Tuesday, December 31, 2013

Clara Conway Institute

Clara Conway Institute
Clara Conway Institute

Location: Poplar Street (near Orleans Street), Memphis, Tennessee, USA

Opened: 1877

Closed: 1893

From a website documenting the Pioneers of Education in Memphis. Clara Conway was quite obviously a devoted feminist and very committed to the creation of women-only educational space. Note how the school came to an end because the trustees saw Conway as having "too much ambition" in terms of creating a college preparatory curriculum for her young women students:

Miss Clara Conway  ... and the Conway Institute
Clara Conway
Clara Conway was born in New Orleans on August 14, 1844.  She was educated at St. Agnes Academy, Memphis, but her main education was by her own study at home. She traveled extensively in the United States and in Europe and her special gift was to prepare girls for college – primarily Vassar and Wellesley.

Early in her career, she was principal of  the Alabama Street School and the Market Street School.  In
877 she left a prominent position in the public schools to open a high grade school for girls.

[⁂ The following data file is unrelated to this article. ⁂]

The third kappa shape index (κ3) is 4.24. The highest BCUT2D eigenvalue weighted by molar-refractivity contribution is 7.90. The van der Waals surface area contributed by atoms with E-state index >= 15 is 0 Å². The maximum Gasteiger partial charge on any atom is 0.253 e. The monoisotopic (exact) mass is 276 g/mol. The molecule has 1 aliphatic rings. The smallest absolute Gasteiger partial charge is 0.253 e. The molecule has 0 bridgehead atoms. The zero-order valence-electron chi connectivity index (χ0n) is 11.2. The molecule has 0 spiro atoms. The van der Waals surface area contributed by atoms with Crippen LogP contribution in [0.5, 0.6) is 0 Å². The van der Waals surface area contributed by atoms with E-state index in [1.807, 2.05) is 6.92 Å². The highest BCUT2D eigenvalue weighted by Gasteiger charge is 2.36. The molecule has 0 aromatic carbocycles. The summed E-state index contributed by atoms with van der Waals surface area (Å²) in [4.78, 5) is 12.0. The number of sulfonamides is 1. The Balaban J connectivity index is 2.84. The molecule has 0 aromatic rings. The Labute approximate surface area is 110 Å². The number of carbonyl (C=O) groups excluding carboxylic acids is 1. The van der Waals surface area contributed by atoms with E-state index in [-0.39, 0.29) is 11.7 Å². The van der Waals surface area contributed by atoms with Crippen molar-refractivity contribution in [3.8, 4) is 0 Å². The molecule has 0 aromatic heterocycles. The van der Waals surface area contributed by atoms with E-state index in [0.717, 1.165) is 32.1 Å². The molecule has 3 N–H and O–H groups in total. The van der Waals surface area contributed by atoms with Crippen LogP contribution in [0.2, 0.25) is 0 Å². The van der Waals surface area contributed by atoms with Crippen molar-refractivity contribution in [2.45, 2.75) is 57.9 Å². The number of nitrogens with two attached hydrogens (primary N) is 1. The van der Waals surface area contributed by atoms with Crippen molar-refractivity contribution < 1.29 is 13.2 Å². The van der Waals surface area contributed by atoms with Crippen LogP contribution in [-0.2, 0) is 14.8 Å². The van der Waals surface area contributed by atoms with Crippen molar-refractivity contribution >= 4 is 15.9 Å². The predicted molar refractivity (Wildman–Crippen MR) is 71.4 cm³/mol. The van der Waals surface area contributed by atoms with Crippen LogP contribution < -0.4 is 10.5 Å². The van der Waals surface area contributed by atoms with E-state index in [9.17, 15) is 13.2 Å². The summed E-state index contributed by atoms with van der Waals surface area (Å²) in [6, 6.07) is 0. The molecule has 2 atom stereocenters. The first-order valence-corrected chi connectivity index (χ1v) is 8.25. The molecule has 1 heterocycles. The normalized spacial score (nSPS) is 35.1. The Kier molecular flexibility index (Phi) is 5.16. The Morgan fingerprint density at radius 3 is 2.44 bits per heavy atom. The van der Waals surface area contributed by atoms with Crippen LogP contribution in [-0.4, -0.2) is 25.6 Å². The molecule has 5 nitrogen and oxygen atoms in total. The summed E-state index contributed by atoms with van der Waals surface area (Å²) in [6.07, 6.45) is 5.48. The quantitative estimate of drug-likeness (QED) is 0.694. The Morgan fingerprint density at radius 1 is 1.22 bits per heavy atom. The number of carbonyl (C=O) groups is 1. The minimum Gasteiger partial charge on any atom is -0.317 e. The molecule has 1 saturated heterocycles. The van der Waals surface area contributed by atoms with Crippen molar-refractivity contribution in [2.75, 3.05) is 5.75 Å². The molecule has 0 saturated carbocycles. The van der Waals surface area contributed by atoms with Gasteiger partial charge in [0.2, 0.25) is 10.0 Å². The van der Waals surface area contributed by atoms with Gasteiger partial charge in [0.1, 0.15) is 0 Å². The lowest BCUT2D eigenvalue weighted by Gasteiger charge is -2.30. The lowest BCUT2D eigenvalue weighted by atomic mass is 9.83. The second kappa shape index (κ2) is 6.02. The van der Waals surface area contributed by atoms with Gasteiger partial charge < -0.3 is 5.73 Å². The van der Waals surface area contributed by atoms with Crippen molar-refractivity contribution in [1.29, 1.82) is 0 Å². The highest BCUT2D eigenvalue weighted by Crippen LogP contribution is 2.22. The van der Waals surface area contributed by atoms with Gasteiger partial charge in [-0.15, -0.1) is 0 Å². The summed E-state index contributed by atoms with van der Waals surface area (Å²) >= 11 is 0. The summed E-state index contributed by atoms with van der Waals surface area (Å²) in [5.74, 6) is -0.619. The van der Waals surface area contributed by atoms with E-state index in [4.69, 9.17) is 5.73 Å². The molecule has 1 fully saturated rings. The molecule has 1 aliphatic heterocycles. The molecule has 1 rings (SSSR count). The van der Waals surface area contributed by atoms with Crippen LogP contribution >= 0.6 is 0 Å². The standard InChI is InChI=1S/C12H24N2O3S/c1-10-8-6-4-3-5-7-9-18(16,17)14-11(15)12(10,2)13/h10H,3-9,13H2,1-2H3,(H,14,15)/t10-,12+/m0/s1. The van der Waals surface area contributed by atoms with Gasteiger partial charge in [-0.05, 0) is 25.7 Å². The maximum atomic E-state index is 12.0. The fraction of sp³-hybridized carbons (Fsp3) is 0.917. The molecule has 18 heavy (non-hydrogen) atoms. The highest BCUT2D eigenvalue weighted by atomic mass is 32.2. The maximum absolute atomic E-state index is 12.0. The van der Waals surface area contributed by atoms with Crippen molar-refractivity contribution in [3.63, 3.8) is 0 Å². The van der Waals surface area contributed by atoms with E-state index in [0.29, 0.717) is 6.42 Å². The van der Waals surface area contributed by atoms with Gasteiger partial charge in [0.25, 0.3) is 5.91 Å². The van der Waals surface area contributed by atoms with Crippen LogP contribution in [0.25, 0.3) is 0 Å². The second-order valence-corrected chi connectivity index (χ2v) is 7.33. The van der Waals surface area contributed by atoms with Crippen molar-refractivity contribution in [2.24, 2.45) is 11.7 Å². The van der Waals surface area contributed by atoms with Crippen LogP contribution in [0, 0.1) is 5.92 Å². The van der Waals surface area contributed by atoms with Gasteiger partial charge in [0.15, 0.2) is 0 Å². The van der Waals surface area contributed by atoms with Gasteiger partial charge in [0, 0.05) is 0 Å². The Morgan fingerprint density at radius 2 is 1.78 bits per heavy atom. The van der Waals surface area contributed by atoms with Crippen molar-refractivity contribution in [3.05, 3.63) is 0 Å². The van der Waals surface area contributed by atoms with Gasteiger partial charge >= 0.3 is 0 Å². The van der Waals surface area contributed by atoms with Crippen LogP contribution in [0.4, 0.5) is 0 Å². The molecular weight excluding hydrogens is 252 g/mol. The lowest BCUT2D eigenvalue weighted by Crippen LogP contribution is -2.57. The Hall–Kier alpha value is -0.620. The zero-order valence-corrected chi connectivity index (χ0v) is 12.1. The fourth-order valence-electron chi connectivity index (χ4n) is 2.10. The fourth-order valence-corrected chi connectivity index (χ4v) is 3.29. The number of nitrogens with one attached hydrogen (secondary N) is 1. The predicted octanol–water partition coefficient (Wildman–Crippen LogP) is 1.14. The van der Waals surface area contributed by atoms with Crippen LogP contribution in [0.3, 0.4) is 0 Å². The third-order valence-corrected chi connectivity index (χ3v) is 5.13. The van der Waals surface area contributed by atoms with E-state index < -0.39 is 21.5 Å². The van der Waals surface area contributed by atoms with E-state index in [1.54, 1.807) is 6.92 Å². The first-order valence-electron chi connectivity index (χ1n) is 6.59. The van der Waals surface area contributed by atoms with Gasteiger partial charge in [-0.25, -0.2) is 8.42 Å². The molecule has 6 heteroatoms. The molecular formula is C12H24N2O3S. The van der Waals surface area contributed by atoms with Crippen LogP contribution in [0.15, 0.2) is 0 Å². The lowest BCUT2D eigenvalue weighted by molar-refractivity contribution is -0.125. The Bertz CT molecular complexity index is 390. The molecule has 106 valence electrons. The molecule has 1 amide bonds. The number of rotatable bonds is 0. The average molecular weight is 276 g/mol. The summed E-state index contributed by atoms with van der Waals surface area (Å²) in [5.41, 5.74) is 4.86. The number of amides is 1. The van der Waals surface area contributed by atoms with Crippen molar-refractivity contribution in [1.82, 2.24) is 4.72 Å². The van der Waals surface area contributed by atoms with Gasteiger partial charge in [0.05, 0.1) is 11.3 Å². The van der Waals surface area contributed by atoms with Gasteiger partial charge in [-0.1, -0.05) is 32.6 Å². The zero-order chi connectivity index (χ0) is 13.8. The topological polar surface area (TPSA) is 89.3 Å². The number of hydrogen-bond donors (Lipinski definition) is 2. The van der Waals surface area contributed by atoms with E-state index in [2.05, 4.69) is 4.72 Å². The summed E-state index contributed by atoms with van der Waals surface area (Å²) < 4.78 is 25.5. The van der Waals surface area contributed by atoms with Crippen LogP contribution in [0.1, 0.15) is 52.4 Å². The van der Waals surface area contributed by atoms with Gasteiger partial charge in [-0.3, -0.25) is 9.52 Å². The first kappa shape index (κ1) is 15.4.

She began with 50 pupils, one assistant, and $300 of borrowed money. In 1884-'85 a number of public-spirited citizens of Memphis came to her assistance, organized a stock company, incorporated the school incorporated, and a building erected. Miss Conway proposed to call the school the Margaret Fuller School, but instead, the trustees named it the Clara Conway Institute. From the small beginning the institute became very successful and continued until 1893. 

Her school claimed a fine reference library, a well-equipped gymnasium, a science lab, and a complete arts studio.  There were courses in voice, piano, theory, and public speaking.  Over the years she won the friendship of famous artist, musicians, authors and scientists.

Clara Conway

Clara Conway had hoped to found a school that would make women economically independent and she believed a solid education would do this.  She became one of the most prominent figures in education in the South and her school held a unique place in the region as a major preparatory school for young women.  The circumstances of the school's demise in 1893 are somewhat unclear but appear to have stemmed from conflict between Conway and her trustees.  She was determined to carry out the college-preparatory idea over the opposition of her financial backers who wrote about "too much ambition on the part of the principal"

After the closure of her school, she continued to teach for a few years on a much smaller scale, with herself as the sole teacher.  Her influence on students was deep and lasting.  Clara Conway died in 1904.

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